What Is An Off The Plan Property? (Part Two)
We had a great response to our first article, answering some of your questions about purchasing properties ‘off the plan’. We’ve compiled a list of the most commonly asked questions and provided answers for you below!
HOW MUCH DEPOSIT DO I HAVE TO PAY?
- 10% of the purchase price is the maximum amount you can deposit for an ‘off the plan’ property.
- There is nothing stopping you from negotiating a smaller amount with the vendor.
Remember that many builders/developers will accept a deposit of less than the standard 10% to get a property sold. The most important that lenders are looking for isn’t the amount of the deposit held in trust but the surety of the sale, so if you only have a smaller deposit or want access to the money during the settlement period you can always ask for a reduced deposit.
HOW DO I KNOW WHAT I AM PURCHASING?
- Have a look at display suites, marketing information and previous developments that the builder has produced. If they are good quality the builder will be happy to show you!
Whilst larger scale developments will have display suites that you can view the property, it is only when you are given a chance to attend an inspection before settlement that you will see the actual property. Of course if you purchase off a smaller developer then you can just drive past the property or the real estate might be happy to take you for progress tours. As a general rule with bigger developers, you won’t be getting in until close to settlement.
WHAT HAPPENS IF I DON’T LIKE THE FINISHED PRODUCT? DO I HAVE TO SETTLE?
- You can fix any problems with the property during the defect period.
- It is important to understand what you are and aren’t purchasing when you sign the contract of sale.
Unfortunately unless the builder/developer agrees to let you out of the contract and return your deposit (unlikely unless they think they can re-sell it for a higher price), once you have signed a contract you are legally bound by it. New purchasers are given a chance to conduct a pre-settlement inspection where they can tour the property and check for defects which are fixed before settlement. But if you simply ‘don’t like it’ then you can’t just easily get your deposit back and walk away.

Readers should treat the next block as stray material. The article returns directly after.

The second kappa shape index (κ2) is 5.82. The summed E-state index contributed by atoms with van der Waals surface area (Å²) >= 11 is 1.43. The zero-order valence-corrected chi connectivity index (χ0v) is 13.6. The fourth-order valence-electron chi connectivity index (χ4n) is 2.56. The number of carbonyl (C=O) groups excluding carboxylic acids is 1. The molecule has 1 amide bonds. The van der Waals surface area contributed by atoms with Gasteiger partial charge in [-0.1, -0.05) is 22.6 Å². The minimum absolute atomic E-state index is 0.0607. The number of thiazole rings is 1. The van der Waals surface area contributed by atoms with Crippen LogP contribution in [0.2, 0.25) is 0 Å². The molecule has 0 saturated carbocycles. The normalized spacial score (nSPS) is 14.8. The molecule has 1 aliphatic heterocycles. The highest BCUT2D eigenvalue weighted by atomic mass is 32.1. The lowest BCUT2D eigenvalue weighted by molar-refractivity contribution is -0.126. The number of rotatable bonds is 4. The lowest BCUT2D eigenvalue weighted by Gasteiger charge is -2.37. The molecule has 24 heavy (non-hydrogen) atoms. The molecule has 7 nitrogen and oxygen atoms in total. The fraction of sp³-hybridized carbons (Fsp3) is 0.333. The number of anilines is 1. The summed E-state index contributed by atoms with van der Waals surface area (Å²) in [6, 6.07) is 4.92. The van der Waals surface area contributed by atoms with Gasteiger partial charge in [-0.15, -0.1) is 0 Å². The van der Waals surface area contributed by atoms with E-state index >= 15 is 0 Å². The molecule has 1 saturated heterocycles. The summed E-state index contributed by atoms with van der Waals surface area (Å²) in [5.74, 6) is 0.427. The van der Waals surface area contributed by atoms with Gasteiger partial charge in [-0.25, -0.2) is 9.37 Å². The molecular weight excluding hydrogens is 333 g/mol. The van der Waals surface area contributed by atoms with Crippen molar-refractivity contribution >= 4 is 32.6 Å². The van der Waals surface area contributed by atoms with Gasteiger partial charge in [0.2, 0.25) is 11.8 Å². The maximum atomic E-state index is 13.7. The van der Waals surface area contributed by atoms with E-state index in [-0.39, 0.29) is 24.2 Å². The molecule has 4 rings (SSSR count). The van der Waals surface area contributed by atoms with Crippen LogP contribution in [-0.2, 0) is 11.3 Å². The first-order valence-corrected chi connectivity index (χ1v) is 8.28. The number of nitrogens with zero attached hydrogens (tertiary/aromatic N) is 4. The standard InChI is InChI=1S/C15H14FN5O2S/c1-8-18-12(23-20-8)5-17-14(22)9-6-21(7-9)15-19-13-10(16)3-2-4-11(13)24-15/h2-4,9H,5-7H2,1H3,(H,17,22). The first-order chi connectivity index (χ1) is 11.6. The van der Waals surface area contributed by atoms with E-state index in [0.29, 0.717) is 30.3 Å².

THERE IS A LIFT IN MY APARTMENT BUILDING. WHO PAYS WHEN IT BREAKS DOWN?
- Check the age of the building, ensure that the OC has the correct insurance and ask how many times the lift has broken down in the past year.
This question could just as easily apply to car stackers which are popping up in more and more developments, particularly in the inner city area. Lifts and car stackers are used frequently and things that are used alot tend to break down. When that happens, someone has to reach into their pockets to pay for their maintenance and repair…and that’s you. As a member of the Owners Corporation of the building (see our article on Owners Corporations here) you will have a certain amount of your Owners Corporation fees cover maintenance annually. However if there are major repairs then you may be required to pay a special levy.
Our advice is to check the age of the building (old developments have older lifts that break down more often) and ensure that the Owners Corporation has the correct insurance. You could even enquire as to whether there have been any additional fees paid recently to get an idea as to the quality of common services in the development.
If you’ve jumped into Part Two of our purchasing ‘off the plan’ articles then jump back to Part One for some more information to make you a confident and informed purchaser. Click here